ONE of the most remarkable stories that Memories has covered in 2018 has been that of Edwin Boyle, the 22-year-old First World War parachute pioneer who died 100 years ago when he jumped out of a plane over London testing his own invention.

Edwin was born in Spennymoor and lived in the town until he was about 10. Even though he was a civilian, his name is on the war memorial in St Andrew’s Church in Tudhoe Grange.

But Edwin is not the only remarkable story to be found in this church. Martin Roberts emailed from West Auckland to draw attention to the astonishing altar – “a real joy” – that is to be found in the church’s Lady Chapel.

Bear in mind that St Andrew’s is a late 19th Century Anglican church with an austere Gothic exterior whereas the gleaming marble altar dates from the 17th Century and comes from Spain and so is probably Roman Catholic in origin.

So how did it get to Spenny from Spain?

St Andrew’s was built in 1883 in the middle of the chimneys and furnaces of the ironworks on land owned by the Weardale Coal & Iron Company.

The company had been formed in 1846 with Barings Bank, of London, as its principal shareholders. Five years later, apparently by coincidence, the Rt Rev Charles Thomas Baring became Bishop of Durham – so the company had a double reason to give the land to the church.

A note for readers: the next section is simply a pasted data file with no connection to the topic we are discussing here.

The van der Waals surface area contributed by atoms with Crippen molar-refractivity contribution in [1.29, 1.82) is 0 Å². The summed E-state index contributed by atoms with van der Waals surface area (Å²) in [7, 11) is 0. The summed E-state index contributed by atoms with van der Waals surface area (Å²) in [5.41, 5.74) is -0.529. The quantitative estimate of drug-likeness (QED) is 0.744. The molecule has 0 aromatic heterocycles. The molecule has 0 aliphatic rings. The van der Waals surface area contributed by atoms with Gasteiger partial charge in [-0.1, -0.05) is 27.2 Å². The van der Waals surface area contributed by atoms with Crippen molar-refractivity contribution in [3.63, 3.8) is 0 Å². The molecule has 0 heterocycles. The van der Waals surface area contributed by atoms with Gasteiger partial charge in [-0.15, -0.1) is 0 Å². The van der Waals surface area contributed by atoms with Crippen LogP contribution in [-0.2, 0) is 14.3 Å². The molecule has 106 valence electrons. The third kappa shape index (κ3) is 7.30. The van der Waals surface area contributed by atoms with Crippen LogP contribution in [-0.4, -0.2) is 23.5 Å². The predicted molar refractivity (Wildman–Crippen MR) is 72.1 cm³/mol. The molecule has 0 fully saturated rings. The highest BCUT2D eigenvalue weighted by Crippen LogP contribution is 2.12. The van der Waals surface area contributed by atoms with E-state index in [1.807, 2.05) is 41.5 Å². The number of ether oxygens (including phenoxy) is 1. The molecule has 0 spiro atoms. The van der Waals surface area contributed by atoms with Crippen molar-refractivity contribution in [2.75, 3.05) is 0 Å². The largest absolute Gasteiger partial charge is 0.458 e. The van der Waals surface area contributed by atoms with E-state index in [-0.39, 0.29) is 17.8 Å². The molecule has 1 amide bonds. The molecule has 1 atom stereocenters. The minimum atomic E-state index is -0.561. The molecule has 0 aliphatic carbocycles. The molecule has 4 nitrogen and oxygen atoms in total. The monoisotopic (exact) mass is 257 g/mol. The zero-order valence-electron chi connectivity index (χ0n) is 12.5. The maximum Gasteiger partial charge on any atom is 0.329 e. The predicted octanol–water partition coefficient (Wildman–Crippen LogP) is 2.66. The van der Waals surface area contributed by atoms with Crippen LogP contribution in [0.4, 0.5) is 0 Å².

The bishop’s eldest son was Thomas Charles Baring – known as “TC” to his friends – and he was MP for Essex South and the City of London for 15 years. He played a prominent role in 1890 in rescuing the bank from collapse when it was over-exposed to risky investments in South America.

TC died in 1891, and in 1895 a chapel in his memory was added to the Spennymoor church – even though it is unclear how close a connection he had to the town. The centrepiece of the chapel was the altar, donated by his widow, that TC had somehow acquired from Spain.

It seems to have laid in pieces for some years in the ironworks, exposed to the weather. A sculptor from York had skilfully restored it so that The Northern Echo was able to report that it had “a beautiful-coloured Spanish marble”.

The history of the church, written in 1984 by Neville Baker, goes further, pointing out that the altar includes a tabernacle – a vessel which Catholics use to store the Holy Eucharist but which has no place in the Anglican tradition.

“This would suggest that originally the marble was designed for the private chapel of a noble Spanish Roman Catholic family probably sometime in the 17th Century,” says Mr Baker.

It would be magnificent if someone, after all this time, could explain from which part of Spain the altar originally came.